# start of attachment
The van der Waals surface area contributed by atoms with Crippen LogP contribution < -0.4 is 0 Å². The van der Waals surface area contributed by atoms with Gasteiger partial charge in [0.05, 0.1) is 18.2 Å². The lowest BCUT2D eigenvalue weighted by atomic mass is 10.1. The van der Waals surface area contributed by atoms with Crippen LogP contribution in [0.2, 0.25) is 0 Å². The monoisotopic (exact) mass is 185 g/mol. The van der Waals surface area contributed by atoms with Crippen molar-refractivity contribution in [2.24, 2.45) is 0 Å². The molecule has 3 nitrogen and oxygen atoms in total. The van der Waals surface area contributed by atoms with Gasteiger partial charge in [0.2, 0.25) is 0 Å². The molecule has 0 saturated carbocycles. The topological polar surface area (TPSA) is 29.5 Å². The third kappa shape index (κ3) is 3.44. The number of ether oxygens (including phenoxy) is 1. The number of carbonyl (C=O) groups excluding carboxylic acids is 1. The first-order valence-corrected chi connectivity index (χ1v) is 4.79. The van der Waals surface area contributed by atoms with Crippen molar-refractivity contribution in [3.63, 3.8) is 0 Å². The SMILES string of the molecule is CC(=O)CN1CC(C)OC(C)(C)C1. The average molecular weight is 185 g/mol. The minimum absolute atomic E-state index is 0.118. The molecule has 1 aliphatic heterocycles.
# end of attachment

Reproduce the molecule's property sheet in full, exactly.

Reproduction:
The van der Waals surface area contributed by atoms with Crippen LogP contribution < -0.4 is 0 Å². The van der Waals surface area contributed by atoms with Gasteiger partial charge in [0.05, 0.1) is 18.2 Å². The lowest BCUT2D eigenvalue weighted by atomic mass is 10.1. The van der Waals surface area contributed by atoms with Crippen LogP contribution in [0.2, 0.25) is 0 Å². The monoisotopic (exact) mass is 185 g/mol. The van der Waals surface area contributed by atoms with Crippen molar-refractivity contribution in [2.24, 2.45) is 0 Å². The molecule has 3 nitrogen and oxygen atoms in total. The van der Waals surface area contributed by atoms with Gasteiger partial charge in [0.2, 0.25) is 0 Å². The molecule has 0 saturated carbocycles. The topological polar surface area (TPSA) is 29.5 Å². The third kappa shape index (κ3) is 3.44. The number of ether oxygens (including phenoxy) is 1. The number of carbonyl (C=O) groups excluding carboxylic acids is 1. The first-order valence-corrected chi connectivity index (χ1v) is 4.79. The van der Waals surface area contributed by atoms with Crippen molar-refractivity contribution in [3.63, 3.8) is 0 Å². The SMILES string of the molecule is CC(=O)CN1CC(C)OC(C)(C)C1. The average molecular weight is 185 g/mol. The minimum absolute atomic E-state index is 0.118. The molecule has 1 aliphatic heterocycles.